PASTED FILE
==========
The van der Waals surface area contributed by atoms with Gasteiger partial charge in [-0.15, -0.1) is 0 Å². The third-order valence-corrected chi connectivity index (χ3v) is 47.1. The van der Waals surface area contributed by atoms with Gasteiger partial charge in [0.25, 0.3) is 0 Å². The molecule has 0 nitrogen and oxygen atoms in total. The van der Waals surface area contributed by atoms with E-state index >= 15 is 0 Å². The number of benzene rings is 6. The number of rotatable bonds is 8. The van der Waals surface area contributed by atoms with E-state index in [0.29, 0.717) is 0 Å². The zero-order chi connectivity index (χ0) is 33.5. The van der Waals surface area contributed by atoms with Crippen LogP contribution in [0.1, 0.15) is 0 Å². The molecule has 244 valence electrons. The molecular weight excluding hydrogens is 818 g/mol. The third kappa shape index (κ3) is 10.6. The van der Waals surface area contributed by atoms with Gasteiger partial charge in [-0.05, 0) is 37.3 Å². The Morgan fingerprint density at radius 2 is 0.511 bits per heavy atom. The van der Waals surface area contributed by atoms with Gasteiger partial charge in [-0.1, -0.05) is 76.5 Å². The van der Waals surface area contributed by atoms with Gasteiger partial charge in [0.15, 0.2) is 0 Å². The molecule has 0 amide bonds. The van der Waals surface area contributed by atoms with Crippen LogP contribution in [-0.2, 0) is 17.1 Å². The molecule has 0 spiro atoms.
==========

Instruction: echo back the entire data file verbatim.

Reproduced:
The van der Waals surface area contributed by atoms with Gasteiger partial charge in [-0.15, -0.1) is 0 Å². The third-order valence-corrected chi connectivity index (χ3v) is 47.1. The van der Waals surface area contributed by atoms with Gasteiger partial charge in [0.25, 0.3) is 0 Å². The molecule has 0 nitrogen and oxygen atoms in total. The van der Waals surface area contributed by atoms with E-state index >= 15 is 0 Å². The number of benzene rings is 6. The number of rotatable bonds is 8. The van der Waals surface area contributed by atoms with E-state index in [0.29, 0.717) is 0 Å². The zero-order chi connectivity index (χ0) is 33.5. The van der Waals surface area contributed by atoms with Crippen LogP contribution in [0.1, 0.15) is 0 Å². The molecule has 244 valence electrons. The molecular weight excluding hydrogens is 818 g/mol. The third kappa shape index (κ3) is 10.6. The van der Waals surface area contributed by atoms with Gasteiger partial charge in [-0.05, 0) is 37.3 Å². The Morgan fingerprint density at radius 2 is 0.511 bits per heavy atom. The van der Waals surface area contributed by atoms with Gasteiger partial charge in [-0.1, -0.05) is 76.5 Å². The van der Waals surface area contributed by atoms with Gasteiger partial charge in [0.15, 0.2) is 0 Å². The molecule has 0 amide bonds. The van der Waals surface area contributed by atoms with Crippen LogP contribution in [-0.2, 0) is 17.1 Å². The molecule has 0 spiro atoms.